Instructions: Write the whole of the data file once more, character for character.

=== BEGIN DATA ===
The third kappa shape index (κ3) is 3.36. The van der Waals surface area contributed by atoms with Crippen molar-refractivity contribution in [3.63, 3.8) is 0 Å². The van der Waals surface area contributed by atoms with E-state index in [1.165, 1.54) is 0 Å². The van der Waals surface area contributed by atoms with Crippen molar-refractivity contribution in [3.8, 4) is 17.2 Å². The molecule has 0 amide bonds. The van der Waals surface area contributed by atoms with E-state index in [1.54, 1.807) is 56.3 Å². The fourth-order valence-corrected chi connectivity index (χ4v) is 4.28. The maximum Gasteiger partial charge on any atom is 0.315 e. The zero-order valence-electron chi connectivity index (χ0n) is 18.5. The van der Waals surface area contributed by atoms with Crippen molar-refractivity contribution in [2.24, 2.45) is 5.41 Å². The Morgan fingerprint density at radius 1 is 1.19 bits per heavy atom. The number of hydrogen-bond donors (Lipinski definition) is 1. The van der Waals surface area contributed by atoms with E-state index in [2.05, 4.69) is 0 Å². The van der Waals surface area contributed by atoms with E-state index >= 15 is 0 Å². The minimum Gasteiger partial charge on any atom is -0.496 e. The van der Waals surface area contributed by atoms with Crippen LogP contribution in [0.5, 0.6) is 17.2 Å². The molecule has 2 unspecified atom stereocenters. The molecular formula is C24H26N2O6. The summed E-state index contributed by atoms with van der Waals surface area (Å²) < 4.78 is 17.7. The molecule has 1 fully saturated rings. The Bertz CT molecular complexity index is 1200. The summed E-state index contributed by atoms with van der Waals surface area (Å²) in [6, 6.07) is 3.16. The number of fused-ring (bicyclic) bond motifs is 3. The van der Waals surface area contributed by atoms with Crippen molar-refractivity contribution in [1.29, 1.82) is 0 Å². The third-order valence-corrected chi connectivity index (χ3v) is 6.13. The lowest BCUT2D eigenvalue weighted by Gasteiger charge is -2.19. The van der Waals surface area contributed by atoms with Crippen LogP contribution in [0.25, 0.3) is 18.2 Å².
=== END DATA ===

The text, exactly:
The third kappa shape index (κ3) is 3.36. The van der Waals surface area contributed by atoms with Crippen molar-refractivity contribution in [3.63, 3.8) is 0 Å². The van der Waals surface area contributed by atoms with E-state index in [1.165, 1.54) is 0 Å². The van der Waals surface area contributed by atoms with Crippen molar-refractivity contribution in [3.8, 4) is 17.2 Å². The molecule has 0 amide bonds. The van der Waals surface area contributed by atoms with E-state index in [1.54, 1.807) is 56.3 Å². The fourth-order valence-corrected chi connectivity index (χ4v) is 4.28. The maximum Gasteiger partial charge on any atom is 0.315 e. The zero-order valence-electron chi connectivity index (χ0n) is 18.5. The van der Waals surface area contributed by atoms with Crippen molar-refractivity contribution in [2.24, 2.45) is 5.41 Å². The Morgan fingerprint density at radius 1 is 1.19 bits per heavy atom. The number of hydrogen-bond donors (Lipinski definition) is 1. The van der Waals surface area contributed by atoms with E-state index in [2.05, 4.69) is 0 Å². The van der Waals surface area contributed by atoms with E-state index >= 15 is 0 Å². The minimum Gasteiger partial charge on any atom is -0.496 e. The van der Waals surface area contributed by atoms with Crippen LogP contribution in [0.5, 0.6) is 17.2 Å². The molecule has 2 unspecified atom stereocenters. The molecular formula is C24H26N2O6. The summed E-state index contributed by atoms with van der Waals surface area (Å²) < 4.78 is 17.7. The molecule has 1 fully saturated rings. The Bertz CT molecular complexity index is 1200. The summed E-state index contributed by atoms with van der Waals surface area (Å²) in [6, 6.07) is 3.16. The number of fused-ring (bicyclic) bond motifs is 3. The van der Waals surface area contributed by atoms with Crippen molar-refractivity contribution in [1.29, 1.82) is 0 Å². The third-order valence-corrected chi connectivity index (χ3v) is 6.13. The lowest BCUT2D eigenvalue weighted by Gasteiger charge is -2.19. The van der Waals surface area contributed by atoms with Crippen LogP contribution in [0.25, 0.3) is 18.2 Å².